Armed with federal money, police from more than two dozen departments around the state are poised to launch a no-texting-while-driving campaign that will have motorists reaching for their wallets instead of their cell phones.
Dubbed "U drive. U text. U pay," the initiative kicks off Wednesday in at least 25 towns and cities, from Vernon to Norwich to Stamford. Connecticut is the only state in the nation that got this type of grant to deter distracted driving, said Aaron Swanson of the state Department of Transportation.
Among other things, the $2.3 million grant will cover three weeks of stepped-up enforcement in September and another blitz in April, which is Distracted Driving Awareness Month. The National Highway Traffic Safety Administration is paying 75 percent of the cost of the program and the municipalities are paying 25 percent, said Swanson, from the DOT's highway safety office.
Connecticut got the money because of its strict distracted driving laws and steady enforcement, Swanson said. While state law allows adult drivers to talk on cell phones equipped with hands-free devices, it does not allow drivers to hold cell phones in their hands while the car is being operated — even if it's sitting at a red light, Swanson said.
Misusing a cell phone while behind the wheel can be expensive. The fine for first-time offenders is $150, he said. Second-time offenders will pay a $300 fine; if you're caught a third time, the fine rises to $500.
The campaign will focus mostly on texting while driving, which is particularly hazardous in three ways, Swanson said: Drivers are not only thinking about something other than their driving, but are touching the phone instead of the wheel and are looking at something other than the road.
"It's one of the most dangerous things you can do behind the wheel," he said.
And it's not just teens who use cell phones while driving, he said. People of all ages and incomes drive while distracted.
"Everybody's guilty of this," Swanson said.
Sgt. Ken Miller of Farmington — one of the participating towns — said "all kinds of people" text while behind the wheel. "Everybody's doing it."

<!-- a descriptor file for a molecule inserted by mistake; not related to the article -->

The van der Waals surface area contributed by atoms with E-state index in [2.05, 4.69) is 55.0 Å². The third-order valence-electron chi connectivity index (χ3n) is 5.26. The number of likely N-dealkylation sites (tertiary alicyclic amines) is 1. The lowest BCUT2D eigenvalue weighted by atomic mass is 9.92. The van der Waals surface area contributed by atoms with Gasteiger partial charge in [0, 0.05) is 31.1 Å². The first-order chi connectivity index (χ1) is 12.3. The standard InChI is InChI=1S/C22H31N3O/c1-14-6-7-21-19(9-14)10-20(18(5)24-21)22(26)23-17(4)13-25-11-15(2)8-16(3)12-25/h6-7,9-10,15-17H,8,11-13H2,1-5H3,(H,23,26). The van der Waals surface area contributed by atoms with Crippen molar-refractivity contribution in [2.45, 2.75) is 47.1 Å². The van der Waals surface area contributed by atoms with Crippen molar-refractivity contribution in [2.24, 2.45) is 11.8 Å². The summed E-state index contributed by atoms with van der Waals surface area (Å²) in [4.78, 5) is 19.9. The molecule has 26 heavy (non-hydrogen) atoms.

Farmington plans to set up four checkpoints over the three-week period, Miller said. Each will involve two officers acting as spotters — one on each side of the road — who will peer into cars to find offending drivers. The officers will relay information about the drivers to other officers down the street, who will signal them to pull over, he said.
Connecticut had two previews of the upcoming enforcement campaign, both for research purposes. The first comprised four waves of enforcement in 2010 and 2011. The campaign took place in Hartford, East Hartford, West Hartford and on capital-area highways, and in addition to raising awareness was intended to determine whether such enforcement can change driver behavior.
"It worked," Swanson said.
The second set of enforcement efforts recently concluded in the Danbury area. Police in towns in that area aimed to answer another question — what are the best ways to find those who text while driving?
Officers and state troopers experimented with different ways to stop drivers, either by doing roving patrols or the spotter method of relaying descriptive information about violators. Police who stood on a hill or sat in a sports utility vehicles found it easier to see into cars, Swanson said. Motorcycle cops found that they, too, could spot violators more readily, he said.
Miller has peered into passing cars from a resident's front porch. He said he's thinking of putting spotters on the Route 6 overpass above Route 10.
No matter what techniques are used, Swanson said, motorists should assume they're being watched.
"Connecticut's a small state, and chances are, you're going to drive through one of these places," he said.